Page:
British Film Commission Backs Calls for Creation of Scottish Studio Facility

Iain Smith

BFC chairman Iain Smith welcomed a report that shows there is "evidence of a clear and present opportunity for a studio facility in Scotland."

LONDON – The British Film Commission is backing calls for the creation of a film and TV studio facility located in Scotland.

The BFC welcomed on Friday a report entitled "Delivery Options for Production Space for Film and TV," commissioned by Scottish Enterprise, which suggests that there is "evidence of a clear and present opportunity for a studio facility in Scotland."

BFC chairman Iain Smith, himself a Scottish film and television producer based out of Pinewood Studios on the outskirts of London, has long been an advocate of a studio in Scotland.

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Said Smith: "Scotland's creative talent and locations have long attracted major film and television productions. This report confirms it is the perfect time to capitalize on the business opportunities afforded by the U.K. government film and television tax reliefs as other parts of the U.K. have. A studio is an essential part of the equation. It's very encouraging that the report recognizes this."

The report shores up the view that the introduction of the nationwide tax credit for high-end television shows and the ongoing movie production tax relief system has provided a major boost to business levels.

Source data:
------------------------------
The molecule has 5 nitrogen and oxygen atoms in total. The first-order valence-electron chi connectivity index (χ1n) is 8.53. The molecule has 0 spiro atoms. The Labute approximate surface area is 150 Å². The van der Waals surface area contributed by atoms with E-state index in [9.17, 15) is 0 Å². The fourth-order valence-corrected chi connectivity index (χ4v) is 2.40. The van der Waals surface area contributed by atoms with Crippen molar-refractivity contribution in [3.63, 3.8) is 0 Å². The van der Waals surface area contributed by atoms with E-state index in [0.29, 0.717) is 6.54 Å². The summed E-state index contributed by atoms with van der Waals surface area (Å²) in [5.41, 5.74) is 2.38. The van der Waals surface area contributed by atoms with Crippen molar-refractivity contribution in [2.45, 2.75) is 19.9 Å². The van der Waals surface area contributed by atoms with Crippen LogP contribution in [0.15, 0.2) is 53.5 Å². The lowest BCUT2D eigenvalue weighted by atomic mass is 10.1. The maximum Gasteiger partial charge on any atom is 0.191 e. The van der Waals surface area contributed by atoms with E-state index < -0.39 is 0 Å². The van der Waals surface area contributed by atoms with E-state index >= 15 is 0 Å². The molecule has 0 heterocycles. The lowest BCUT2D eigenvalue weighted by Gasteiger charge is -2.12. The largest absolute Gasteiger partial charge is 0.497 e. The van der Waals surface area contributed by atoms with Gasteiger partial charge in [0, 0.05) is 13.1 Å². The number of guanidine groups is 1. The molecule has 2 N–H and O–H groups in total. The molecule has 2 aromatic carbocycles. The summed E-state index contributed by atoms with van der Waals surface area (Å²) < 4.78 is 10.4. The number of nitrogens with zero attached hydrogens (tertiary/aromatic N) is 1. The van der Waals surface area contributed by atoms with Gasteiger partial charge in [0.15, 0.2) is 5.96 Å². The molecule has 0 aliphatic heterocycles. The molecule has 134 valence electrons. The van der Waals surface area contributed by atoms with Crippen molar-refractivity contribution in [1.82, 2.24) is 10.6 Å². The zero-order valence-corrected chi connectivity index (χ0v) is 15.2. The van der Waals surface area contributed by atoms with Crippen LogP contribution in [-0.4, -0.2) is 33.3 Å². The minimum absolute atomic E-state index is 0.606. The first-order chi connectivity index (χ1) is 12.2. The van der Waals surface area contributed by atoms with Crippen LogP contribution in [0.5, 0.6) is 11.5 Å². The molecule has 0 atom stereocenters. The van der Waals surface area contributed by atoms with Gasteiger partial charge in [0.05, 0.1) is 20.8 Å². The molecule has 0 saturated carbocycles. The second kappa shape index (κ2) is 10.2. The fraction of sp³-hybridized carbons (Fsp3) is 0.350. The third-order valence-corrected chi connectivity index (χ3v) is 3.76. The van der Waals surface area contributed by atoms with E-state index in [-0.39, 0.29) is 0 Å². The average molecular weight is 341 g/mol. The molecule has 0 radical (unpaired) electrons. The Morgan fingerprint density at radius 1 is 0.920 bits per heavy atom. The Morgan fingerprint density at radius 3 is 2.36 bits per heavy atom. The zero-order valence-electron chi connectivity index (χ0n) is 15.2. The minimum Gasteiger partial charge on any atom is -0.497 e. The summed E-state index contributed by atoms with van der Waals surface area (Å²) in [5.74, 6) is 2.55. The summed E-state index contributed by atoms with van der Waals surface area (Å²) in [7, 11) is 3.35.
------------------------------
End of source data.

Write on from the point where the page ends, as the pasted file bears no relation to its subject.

Adrian Wootton, BFC chief executive and Film London chief added: "The television tax relief has been a game-changer. Whilst our major U.S. film clients tend to be based around London and the southeast of England, our high-end television clients take full advantage of the whole of the U.K. -- for example, HBO's Game of Thrones in Northern Ireland, Starz' Da Vinci's Demons in Wales and ABC's Galavant in the southwest."

Wootton said a studio "would undoubtedly add to Scotland's draw for major producers of film and television, building on the success of Outlander," referencing the Sony/Starz TV drama that has been shooting in converted warehousing near Glasgow since late last year.

"Although not quite full as is often reported, the U.K. is incredibly busy and we continue to receive huge numbers of inquires, and therefore we fully support the need for a studio in Scotland," Wootton said.

The report, to which the BFC chairman and executives contributed, explores the various options and sites for a potential studio in Scotland with the key criteria agreed to be that it must be close to a good source of crew, film and television support infrastructure and good transport links.

Scottish locations have long been popular with U.S. studio features, including Sony's Skyfall, Warner Bros.' The Dark Knight Rises and Paramount's World War Z.

The BFC backing for the Scottish industry comes just months ahead of a September vote that will call on residents of Scotland to take to the polls to decide on Scotland independence. If a majority vote yes, the country will break from the United Kingdom.